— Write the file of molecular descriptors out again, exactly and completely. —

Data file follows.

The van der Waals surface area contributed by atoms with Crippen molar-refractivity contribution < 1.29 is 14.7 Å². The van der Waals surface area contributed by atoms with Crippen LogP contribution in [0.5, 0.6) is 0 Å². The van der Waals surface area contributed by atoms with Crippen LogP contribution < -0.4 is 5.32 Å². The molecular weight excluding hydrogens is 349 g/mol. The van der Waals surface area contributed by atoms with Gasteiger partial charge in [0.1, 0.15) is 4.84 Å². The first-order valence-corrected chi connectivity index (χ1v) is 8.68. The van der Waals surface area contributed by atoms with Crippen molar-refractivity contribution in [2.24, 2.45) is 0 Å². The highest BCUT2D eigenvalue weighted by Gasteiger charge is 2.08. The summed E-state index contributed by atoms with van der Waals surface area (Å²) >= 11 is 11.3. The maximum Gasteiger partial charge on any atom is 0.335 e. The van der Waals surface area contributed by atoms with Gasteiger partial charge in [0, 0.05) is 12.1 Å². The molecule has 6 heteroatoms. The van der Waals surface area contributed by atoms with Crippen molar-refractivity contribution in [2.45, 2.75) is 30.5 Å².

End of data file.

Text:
The van der Waals surface area contributed by atoms with Crippen molar-refractivity contribution < 1.29 is 14.7 Å². The van der Waals surface area contributed by atoms with Crippen LogP contribution in [0.5, 0.6) is 0 Å². The van der Waals surface area contributed by atoms with Crippen LogP contribution < -0.4 is 5.32 Å². The molecular weight excluding hydrogens is 349 g/mol. The van der Waals surface area contributed by atoms with Gasteiger partial charge in [0.1, 0.15) is 4.84 Å². The first-order valence-corrected chi connectivity index (χ1v) is 8.68. The van der Waals surface area contributed by atoms with Crippen molar-refractivity contribution in [2.24, 2.45) is 0 Å². The highest BCUT2D eigenvalue weighted by Gasteiger charge is 2.08. The summed E-state index contributed by atoms with van der Waals surface area (Å²) >= 11 is 11.3. The maximum Gasteiger partial charge on any atom is 0.335 e. The van der Waals surface area contributed by atoms with Gasteiger partial charge in [0, 0.05) is 12.1 Å². The molecule has 6 heteroatoms. The van der Waals surface area contributed by atoms with Crippen molar-refractivity contribution in [2.45, 2.75) is 30.5 Å².